The oil in question is cinnamon bark. I will not name the company on here as we have noticed that lots of people have been attacked for doing so. There was even a group on facebook taken down. If you would like to know a company name i will share in private.
1st test on one batch was done by EOU and showed synthetics added. For those that are on my facebook know I will post his post very frequently. I trust this website and education from him.
2nd test was done by another lab on a different batch. This one is highly adulterated by a cheaper oil . . . one that has it's own safety guidelines and contains a considerable level of coumarin.
Because of that second test, I feel like everyone needs to do their research on the oils they are using. You cannot use an oil safely if you don't even know you're using it!
There are MORE tests being done by still another lab. PLEASE contact me if you'd like to read the testing and comments for yourself. I will direct you to the group they're posted in, but be forewarned: drama is not normal in this group but it's been very dramatic due to these results. BE INFORMED!
Be SAFE, Be healthy, Use your oils WISELY!
I can say that before i signed on with dōTERRA I did a lot of research. I have also used other brands of oils before as well. My personal choice is dōTERRA , but I also educate. I will educate anyone on safe use of oils no matter what brand you use. I believe if you are making the effort to use oils in your house that is the best thing you could do for your family no matter the brand!!
Now I can say I have come across some oils I have recommended that people not use. One of them actually melted plastic in a diffuser. I was diffusing the same kind of oil in the same diffuser at the same time and had no issues whatsoever.
Another issue is the supplier you buy your oils from. You can by oils through Amazon and other sellers online but you can not trust that the oils are pure. Here are photos to attest as to why.
|This is a new, sealed cap you can screw onto a bottle and make it a new sealed bottle of oil|
|Notice the cap on the left, YL on the lid means Young Living|
|Same bottles as above picture. That is a Young living cap on a doTERRA bottle|
There use to be a you tube video that showed how this was done and explained it better, but it was taken down. She showed how if you leave just a few drops of the oil in the bottom of the bottle and added a carrier oil like coconut oil and recapped it smelled just like the oil itself and some people are none the wiser. They are getting a highly diluted oil instead of a concentrated oil.
Here are some tips to help you do your research and find the company that is best for you:
Cost: While high cost doesn’t signify high quality, it’s smart to be wary of an essential oil with a super-low price tag. Essential oils are almost inevitably pricey: It can take a roomful of plant material to fill just one bottle of essential oil, and if the botanical is scarce, it further drives up cost.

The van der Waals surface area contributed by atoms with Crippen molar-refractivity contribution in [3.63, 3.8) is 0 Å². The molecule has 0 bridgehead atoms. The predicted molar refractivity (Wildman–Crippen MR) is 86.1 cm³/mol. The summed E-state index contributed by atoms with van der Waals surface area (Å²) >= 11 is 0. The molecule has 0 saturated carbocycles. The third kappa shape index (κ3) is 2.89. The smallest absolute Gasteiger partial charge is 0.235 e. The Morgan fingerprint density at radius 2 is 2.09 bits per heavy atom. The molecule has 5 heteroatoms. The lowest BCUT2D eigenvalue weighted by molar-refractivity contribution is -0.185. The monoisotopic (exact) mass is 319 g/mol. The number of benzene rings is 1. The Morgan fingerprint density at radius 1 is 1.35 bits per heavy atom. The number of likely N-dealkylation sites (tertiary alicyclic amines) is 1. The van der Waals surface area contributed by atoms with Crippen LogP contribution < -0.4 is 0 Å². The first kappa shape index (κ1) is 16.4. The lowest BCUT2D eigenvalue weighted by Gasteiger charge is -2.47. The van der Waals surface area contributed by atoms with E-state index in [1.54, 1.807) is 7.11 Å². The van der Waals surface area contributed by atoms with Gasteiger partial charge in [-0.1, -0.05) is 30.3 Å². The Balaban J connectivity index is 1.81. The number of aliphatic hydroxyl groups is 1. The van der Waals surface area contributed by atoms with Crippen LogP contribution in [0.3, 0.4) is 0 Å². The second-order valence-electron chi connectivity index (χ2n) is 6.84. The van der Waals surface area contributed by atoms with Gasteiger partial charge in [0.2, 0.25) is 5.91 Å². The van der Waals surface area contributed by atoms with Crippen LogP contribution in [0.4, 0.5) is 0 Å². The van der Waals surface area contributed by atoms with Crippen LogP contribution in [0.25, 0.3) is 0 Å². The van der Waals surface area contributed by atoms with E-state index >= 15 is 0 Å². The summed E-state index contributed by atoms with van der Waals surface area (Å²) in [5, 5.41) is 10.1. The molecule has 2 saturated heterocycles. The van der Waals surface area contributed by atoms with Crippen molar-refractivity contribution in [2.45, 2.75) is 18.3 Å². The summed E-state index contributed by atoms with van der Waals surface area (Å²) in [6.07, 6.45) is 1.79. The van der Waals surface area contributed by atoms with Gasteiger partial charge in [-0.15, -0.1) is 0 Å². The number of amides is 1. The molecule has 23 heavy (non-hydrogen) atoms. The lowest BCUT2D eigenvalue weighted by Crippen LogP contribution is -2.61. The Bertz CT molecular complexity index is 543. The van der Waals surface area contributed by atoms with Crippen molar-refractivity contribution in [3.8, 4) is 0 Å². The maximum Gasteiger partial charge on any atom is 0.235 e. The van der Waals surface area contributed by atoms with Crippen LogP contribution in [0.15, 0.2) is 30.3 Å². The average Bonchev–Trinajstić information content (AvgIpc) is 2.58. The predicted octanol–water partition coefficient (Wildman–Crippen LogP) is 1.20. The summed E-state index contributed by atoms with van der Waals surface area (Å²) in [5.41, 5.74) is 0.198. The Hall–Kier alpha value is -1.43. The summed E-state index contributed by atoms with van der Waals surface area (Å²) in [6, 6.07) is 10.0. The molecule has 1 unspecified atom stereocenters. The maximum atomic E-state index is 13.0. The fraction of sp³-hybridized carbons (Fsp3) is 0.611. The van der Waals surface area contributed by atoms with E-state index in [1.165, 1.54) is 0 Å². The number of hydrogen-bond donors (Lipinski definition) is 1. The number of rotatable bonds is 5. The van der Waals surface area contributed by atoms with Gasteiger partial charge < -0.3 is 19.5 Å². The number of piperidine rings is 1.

The Name: Make sure the plant’s Latin name is listed on the label or, if you’re shopping online, the webpage. If only the common name is listed (for example, "lavender essential oil") you might be shelling out for a lower-cost hybrid. And if it doesn’t specify that it’s an essential oil, it isn’t. "Lavender oil" is nothing more than perfumed oil; it may or may not contain material from the plant, and won’t have the same therapeutic properties as "lavender essential oil."
The Container: All essentials must be stored in glass containers, because the oil’s strong chemical compounds break down and react with plastic. What’s more, glass should be dark blue or amber to protect the oil from degrading ultraviolet radiation. Take note of the temperature, too. Bottles should be kept in a cool place, since heat messes with the oil’s chemical composition.
The Feel: Place a drop of a vegetable, nut, or seed oil on the pad of one index finger, and place a drop of the essential oil on the other. Rub the oils with your thumbs, noting the differences (or similarities) between the feel of each. True essential oils have a little slip, but for the most part, they shouldn’t feel thick or greasy. Heavy, richly colored essential oils, like sandalwood, vetiver, German chamomile, and patchouli, are exceptions.
How it Pours: When you unscrew an essential oil’s cap, ideally it will be sealed with an orifice reducer—a plug that controls how many drops come out at once. This is helpful for dosage, yes, but it also prolongs the shelf life of oxidation-prone oils by limiting their exposure to air at all times. It’s not the end of the world if it doesn’t have one, but do watch out for any essential oils with built-in dropper pipettes. The little tubes are typically made of plastic or rubber, which can both break down and release synthetic impurities into the oil.
I hope that this article helps you on your journey to finding the best essential oil for your family. Like I said I prefer dōTERRA, but will educate anyone who uses essential oils. I believe that if you are using an oil, no matter the brand, you are making your family healthier and I want you to do it safely.